Mackerel: Fish to Avoid

Written by on January 23, 2013 in Fish, Policy & Ocean Law
Mackerel (Scomber scombrus).

Mackerel (Scomber scombrus). Photo credit: NOAA/NEFSC.

The Marine Conservation Society (MCS) recently removed mackerel from its list of acceptable fish to eat. The reason? Mackerel fish stocks have started to move…

MCS maintains up-to-date Fish to Eat and Fish to Avoid guides to help the public make more informed decisions about the seafood they eat and to help ensure that healthy fish stocks don’t fall victim to overfishing.

Mackerel is generally a healthy fish, packed full of Omega 3, but MCS has moved it to the list of fish to eat only occasionally. This is due primarily to overfishing which lead the Marine Stewardship Council to suspend its certification, meaning it is no longer a sustainable fishery. In addition, the stocks have been found further northwest in the Atlantic.

“The stock has moved into Icelandic and Faroese waters, probably following their prey of small fish, crustaceans and squid. As a result both countries have begun to fish more mackerel than was previously agreed,” explained MCS Fisheries Officer, Bernadette Clarke. “The total catch is now far in excess of what has been scientifically recommended and previously agreed upon by all participating countries. Negotiations to introduce new catch allowances have so far failed to reach agreement.”

“If people want to continue eating mackerel they should ensure they buy it from as sustainable a source as possible. That means fish caught locally using traditional methods–including handlines, ringnets and drift nets–or from suppliers who are signatories to the principles of the Mackerel Industry Northern Sustainability Alliance,” Clarke said.

Or, simply stop eating mackerel and replace it with MCS-recommended herring or sardine.

MCS has also removed gurnard from its Fish to Eat list. This decision seems to come at a good time, as we recently reported on the finding of plastic in several species of fish found in the UK, including red gurnard.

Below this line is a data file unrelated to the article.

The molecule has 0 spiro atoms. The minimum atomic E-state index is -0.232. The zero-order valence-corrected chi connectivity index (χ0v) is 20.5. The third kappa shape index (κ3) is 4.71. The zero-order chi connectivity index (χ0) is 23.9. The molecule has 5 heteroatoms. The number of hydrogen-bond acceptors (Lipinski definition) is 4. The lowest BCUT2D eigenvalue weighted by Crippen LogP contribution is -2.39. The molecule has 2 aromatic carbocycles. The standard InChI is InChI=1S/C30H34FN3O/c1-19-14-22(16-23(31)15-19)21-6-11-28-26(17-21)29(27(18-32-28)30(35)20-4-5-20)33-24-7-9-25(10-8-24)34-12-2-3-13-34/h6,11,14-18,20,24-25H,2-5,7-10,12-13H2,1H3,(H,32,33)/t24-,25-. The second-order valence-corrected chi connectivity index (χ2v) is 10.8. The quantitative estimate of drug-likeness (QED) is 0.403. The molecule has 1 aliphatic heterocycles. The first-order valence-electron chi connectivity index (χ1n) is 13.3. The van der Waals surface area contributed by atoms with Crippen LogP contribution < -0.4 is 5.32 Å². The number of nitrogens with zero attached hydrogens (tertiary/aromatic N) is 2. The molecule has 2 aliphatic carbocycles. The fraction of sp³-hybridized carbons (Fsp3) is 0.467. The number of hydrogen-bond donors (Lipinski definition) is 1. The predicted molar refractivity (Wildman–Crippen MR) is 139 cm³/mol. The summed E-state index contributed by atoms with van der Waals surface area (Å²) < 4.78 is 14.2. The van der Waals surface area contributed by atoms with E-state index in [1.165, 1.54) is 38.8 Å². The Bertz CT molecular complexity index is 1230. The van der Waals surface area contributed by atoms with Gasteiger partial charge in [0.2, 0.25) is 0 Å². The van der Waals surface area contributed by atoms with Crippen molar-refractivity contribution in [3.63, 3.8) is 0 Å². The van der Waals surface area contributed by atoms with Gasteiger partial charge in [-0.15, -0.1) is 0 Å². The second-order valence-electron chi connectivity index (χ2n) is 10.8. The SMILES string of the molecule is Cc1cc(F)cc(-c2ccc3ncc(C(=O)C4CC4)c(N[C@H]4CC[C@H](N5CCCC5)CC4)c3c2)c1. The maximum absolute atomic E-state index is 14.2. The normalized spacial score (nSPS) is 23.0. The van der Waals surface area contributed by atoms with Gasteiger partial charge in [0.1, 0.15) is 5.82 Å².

“Gurnard, specifically red and grey are now classified by scientists as ‘data-limited stocks’ meaning there is little information available on stock levels and how much is being fished,” said Clarke. “Because gurnard have historically been taken as bycatch–accidentally caught when fishing for other species and are not targeted by commercial fishing interests–there are no catch restrictions or minimum landing sizes. If the species is to become commercially targeted sustainably, we need to understand the biology of the stocks and manage them appropriately.”

To learn more:

Copyright © 2013 by Marine Science Today, a publication of Marine Science Today LLC.

About the Author

About the Author: Emily Tripp is the Publisher and Editor of She holds marine science and biology degrees from the University of Miami's Rosenstiel School of Marine and Atmospheric Science and a Master of Advanced Studies degree in Marine Biodiversity and Conservation from Scripps Institution of Oceanography. When she's not writing about marine science, she's probably running around outside or playing with her dog. .


If you enjoyed this article, subscribe now to receive more just like it.

Subscribe via RSS Feed Find MST on Instagram Connect with MST on Google Plus

Comments are closed.